UZH-Logo

Maintenance Infos

Everolimus in different combinations as maintenance immunosuppressive therapy in heart transplant recipients


Schweiger, Martin; Stiegler, Philipp; Puntschart, Andreas; Sereinigg, Michael; Prenner, Guenther; Wasler, Andre; Tscheliessnigg, Karlheinz (2012). Everolimus in different combinations as maintenance immunosuppressive therapy in heart transplant recipients. Experimental and Clinical Transplantation, 10(3):273-277.

Abstract

OBJECTIVES: We examined the experiences of heart transplant recipients receiving everolimus as maintenance therapy in different combinations over a long time.
MATERIALS AND METHODS: Between 2004 and 2009, forty patients (29 men, 11 women; mean age, 51.6 y) were switched from a routine immunosuppressive regimen to everolimus. Indications were other (2), renal insufficiency (17), cardiac allograft vasculopathy (14), and ongoing cellular rejection (7). Combinations were either along with cyclosporine (24), mycophenolate mofetil (14), or others (2). Indications for the introduction of everolimus including safety, efficacy, different combinations of everolimus, biopsy-proven acute rejections, renal function, and infections were evaluated retrospectively.
RESULTS: Five patients died, 4 of them were still on everolimus at the time of death; they died from intracerebral hemorrhage (1), embolism (1), cardiac arrest (2), and unknown (1). Everolimus was discontinued in 6 patients owing to severe adverse effects: Edema (2), gastrointestinal adverse effects (3), and dermal adverse effects (1). Mean everolimus trough levels were 5.8 μmol/L at 6 months and 4.9 at 60 months. Mean cyclosporine levels were 67.62 μmol/L at 6 months and 47.3 μmol/L at 60 months. Mean serum creatinine levels were stable (147.9 μmol/L after 60 months). Four life-threatening infections (all pneumonia) occurred but resulted in complete recovery.
CONCLUSIONS: Everolimus is safe with different immunosuppressive combinations after receiving a heart transplant.

Abstract

OBJECTIVES: We examined the experiences of heart transplant recipients receiving everolimus as maintenance therapy in different combinations over a long time.
MATERIALS AND METHODS: Between 2004 and 2009, forty patients (29 men, 11 women; mean age, 51.6 y) were switched from a routine immunosuppressive regimen to everolimus. Indications were other (2), renal insufficiency (17), cardiac allograft vasculopathy (14), and ongoing cellular rejection (7). Combinations were either along with cyclosporine (24), mycophenolate mofetil (14), or others (2). Indications for the introduction of everolimus including safety, efficacy, different combinations of everolimus, biopsy-proven acute rejections, renal function, and infections were evaluated retrospectively.
RESULTS: Five patients died, 4 of them were still on everolimus at the time of death; they died from intracerebral hemorrhage (1), embolism (1), cardiac arrest (2), and unknown (1). Everolimus was discontinued in 6 patients owing to severe adverse effects: Edema (2), gastrointestinal adverse effects (3), and dermal adverse effects (1). Mean everolimus trough levels were 5.8 μmol/L at 6 months and 4.9 at 60 months. Mean cyclosporine levels were 67.62 μmol/L at 6 months and 47.3 μmol/L at 60 months. Mean serum creatinine levels were stable (147.9 μmol/L after 60 months). Four life-threatening infections (all pneumonia) occurred but resulted in complete recovery.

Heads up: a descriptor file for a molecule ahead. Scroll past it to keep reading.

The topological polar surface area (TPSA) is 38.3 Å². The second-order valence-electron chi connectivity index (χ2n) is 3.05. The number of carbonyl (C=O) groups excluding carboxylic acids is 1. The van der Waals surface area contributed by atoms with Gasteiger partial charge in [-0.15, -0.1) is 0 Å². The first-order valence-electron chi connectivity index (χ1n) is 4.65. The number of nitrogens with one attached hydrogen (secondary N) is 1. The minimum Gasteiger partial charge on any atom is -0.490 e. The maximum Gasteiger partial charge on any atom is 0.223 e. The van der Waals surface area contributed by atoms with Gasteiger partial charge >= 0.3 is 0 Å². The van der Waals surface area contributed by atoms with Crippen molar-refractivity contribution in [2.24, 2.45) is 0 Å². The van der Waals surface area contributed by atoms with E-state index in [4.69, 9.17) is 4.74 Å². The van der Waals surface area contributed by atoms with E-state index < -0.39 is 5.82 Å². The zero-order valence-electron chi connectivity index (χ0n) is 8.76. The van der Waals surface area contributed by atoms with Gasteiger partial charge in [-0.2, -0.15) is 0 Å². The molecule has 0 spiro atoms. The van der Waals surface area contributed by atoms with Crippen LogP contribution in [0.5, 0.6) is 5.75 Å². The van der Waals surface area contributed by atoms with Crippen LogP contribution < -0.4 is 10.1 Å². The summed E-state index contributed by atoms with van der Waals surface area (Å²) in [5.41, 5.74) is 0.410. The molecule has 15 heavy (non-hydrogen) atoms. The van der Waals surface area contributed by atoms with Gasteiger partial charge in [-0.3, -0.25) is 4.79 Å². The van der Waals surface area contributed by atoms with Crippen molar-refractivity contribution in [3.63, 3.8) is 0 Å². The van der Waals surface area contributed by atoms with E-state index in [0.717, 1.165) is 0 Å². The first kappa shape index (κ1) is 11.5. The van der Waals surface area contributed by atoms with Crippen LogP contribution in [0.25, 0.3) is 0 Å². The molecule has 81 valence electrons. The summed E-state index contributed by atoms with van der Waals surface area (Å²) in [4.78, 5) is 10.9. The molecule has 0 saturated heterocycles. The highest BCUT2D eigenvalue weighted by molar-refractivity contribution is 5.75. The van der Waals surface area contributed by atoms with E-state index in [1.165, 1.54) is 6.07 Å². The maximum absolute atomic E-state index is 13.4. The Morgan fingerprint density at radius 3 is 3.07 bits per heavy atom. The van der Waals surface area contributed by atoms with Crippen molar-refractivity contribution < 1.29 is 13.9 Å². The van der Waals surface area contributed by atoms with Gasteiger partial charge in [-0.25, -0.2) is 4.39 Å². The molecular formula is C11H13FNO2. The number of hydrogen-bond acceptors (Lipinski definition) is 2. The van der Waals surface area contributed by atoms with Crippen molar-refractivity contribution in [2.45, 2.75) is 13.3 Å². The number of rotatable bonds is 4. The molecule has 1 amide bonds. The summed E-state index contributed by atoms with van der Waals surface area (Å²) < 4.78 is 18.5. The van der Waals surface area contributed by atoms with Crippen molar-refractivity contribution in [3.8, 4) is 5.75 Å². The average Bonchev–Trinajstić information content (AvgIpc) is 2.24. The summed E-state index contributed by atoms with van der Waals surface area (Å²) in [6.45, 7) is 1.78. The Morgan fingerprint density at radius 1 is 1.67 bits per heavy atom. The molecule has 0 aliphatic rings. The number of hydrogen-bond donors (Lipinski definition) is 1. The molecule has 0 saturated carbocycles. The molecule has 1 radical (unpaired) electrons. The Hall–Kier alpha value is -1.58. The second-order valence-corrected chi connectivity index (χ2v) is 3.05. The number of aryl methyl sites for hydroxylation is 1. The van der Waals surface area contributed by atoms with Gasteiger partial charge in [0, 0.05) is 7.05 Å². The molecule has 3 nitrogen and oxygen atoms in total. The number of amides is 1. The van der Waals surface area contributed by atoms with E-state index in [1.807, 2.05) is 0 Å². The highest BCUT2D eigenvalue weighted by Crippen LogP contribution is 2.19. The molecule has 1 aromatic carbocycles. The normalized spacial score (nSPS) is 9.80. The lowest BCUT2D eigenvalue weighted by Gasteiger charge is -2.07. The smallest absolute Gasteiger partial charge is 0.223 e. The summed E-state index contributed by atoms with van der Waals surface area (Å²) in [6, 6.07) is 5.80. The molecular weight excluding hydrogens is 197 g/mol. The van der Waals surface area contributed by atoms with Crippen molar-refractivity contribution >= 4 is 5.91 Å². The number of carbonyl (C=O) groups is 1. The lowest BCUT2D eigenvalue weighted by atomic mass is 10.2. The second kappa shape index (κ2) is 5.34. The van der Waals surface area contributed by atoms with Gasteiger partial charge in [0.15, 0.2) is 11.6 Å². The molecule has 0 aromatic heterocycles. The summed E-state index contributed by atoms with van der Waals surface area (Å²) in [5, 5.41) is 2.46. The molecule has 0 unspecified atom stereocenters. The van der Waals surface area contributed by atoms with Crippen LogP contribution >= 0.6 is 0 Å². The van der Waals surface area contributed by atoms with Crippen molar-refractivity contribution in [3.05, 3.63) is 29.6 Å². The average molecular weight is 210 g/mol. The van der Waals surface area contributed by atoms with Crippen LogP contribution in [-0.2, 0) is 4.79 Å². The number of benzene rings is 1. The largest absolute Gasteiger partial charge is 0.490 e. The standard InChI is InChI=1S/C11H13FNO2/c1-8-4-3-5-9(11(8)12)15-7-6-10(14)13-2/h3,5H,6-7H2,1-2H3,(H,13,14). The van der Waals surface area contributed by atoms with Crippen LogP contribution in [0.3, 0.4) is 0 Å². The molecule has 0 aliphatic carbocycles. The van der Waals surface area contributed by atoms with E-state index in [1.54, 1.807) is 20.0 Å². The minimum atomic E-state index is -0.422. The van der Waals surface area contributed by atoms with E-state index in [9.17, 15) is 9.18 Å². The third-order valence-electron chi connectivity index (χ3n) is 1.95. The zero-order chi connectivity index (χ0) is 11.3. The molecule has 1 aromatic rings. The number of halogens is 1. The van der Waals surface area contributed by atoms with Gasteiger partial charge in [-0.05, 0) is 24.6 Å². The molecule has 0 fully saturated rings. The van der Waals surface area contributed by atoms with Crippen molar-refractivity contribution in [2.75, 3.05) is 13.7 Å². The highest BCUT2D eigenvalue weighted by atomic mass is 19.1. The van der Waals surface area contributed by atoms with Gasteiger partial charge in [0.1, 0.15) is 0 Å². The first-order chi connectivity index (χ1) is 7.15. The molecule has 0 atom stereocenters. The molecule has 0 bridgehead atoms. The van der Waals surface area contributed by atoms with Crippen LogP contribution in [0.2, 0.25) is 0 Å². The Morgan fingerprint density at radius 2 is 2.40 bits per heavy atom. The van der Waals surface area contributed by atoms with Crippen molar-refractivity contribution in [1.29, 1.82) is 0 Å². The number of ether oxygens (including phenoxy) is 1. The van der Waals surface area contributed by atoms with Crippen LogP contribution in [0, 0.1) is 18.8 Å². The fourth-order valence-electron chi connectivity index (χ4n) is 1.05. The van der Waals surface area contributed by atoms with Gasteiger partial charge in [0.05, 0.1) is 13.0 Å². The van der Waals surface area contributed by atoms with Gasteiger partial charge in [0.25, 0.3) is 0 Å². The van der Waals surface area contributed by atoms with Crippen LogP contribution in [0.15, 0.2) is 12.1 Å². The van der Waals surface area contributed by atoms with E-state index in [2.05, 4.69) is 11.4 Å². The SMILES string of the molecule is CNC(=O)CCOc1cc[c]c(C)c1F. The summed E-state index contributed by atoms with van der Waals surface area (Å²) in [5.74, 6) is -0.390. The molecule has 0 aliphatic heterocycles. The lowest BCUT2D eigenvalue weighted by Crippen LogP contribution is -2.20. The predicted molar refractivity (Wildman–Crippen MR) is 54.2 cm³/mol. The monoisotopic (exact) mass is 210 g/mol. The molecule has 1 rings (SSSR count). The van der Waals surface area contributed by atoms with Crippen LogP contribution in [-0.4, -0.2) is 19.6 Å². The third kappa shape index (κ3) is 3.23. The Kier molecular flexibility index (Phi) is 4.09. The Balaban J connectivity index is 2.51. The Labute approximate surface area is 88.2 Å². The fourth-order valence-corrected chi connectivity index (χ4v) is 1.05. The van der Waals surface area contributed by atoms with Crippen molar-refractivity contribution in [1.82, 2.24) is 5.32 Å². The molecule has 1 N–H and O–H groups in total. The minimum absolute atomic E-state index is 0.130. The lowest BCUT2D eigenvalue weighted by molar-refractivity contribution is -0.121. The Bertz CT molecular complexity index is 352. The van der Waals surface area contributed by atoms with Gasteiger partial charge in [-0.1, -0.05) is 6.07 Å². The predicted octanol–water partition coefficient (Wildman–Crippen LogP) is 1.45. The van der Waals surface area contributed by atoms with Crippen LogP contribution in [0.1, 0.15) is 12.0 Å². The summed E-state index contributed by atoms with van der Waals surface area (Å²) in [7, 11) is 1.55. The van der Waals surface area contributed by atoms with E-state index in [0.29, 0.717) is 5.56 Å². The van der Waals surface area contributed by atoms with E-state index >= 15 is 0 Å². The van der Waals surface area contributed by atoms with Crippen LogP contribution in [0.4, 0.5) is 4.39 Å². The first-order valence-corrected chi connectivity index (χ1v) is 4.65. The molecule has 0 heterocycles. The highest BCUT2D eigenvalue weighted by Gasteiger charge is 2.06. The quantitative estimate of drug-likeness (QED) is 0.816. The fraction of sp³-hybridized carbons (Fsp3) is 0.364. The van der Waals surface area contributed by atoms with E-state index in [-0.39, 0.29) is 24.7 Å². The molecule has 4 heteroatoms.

CONCLUSIONS: Everolimus is safe with different immunosuppressive combinations after receiving a heart transplant.

Citations

4 citations in Web of Science®
5 citations in Scopus®
Google Scholar™

Altmetrics

Additional indexing

Item Type:Journal Article, refereed, original work
Communities & Collections:04 Faculty of Medicine > University Children's Hospital Zurich > Clinic for Surgery
Dewey Decimal Classification:610 Medicine & health
Language:English
Date:2012
Deposited On:01 Mar 2013 20:26
Last Modified:05 Apr 2016 16:35
Publisher:Middle East Society for Organ Transplantation
ISSN:1304-0855
Free access at:Publisher DOI. An embargo period may apply.
Publisher DOI:https://doi.org/10.6002/ect.2011.0156
PubMed ID:22631065

Download

Full text not available from this repository.
View at publisher

TrendTerms

TrendTerms displays relevant terms of the abstract of this publication and related documents on a map. The terms and their relations were extracted from ZORA using word statistics. Their timelines are taken from ZORA as well. The bubble size of a term is proportional to the number of documents where the term occurs. Red, orange, yellow and green colors are used for terms that occur in the current document; red indicates high interlinkedness of a term with other terms, orange, yellow and green decreasing interlinkedness. Blue is used for terms that have a relation with the terms in this document, but occur in other documents.
You can navigate and zoom the map. Mouse-hovering a term displays its timeline, clicking it yields the associated documents.

Author Collaborations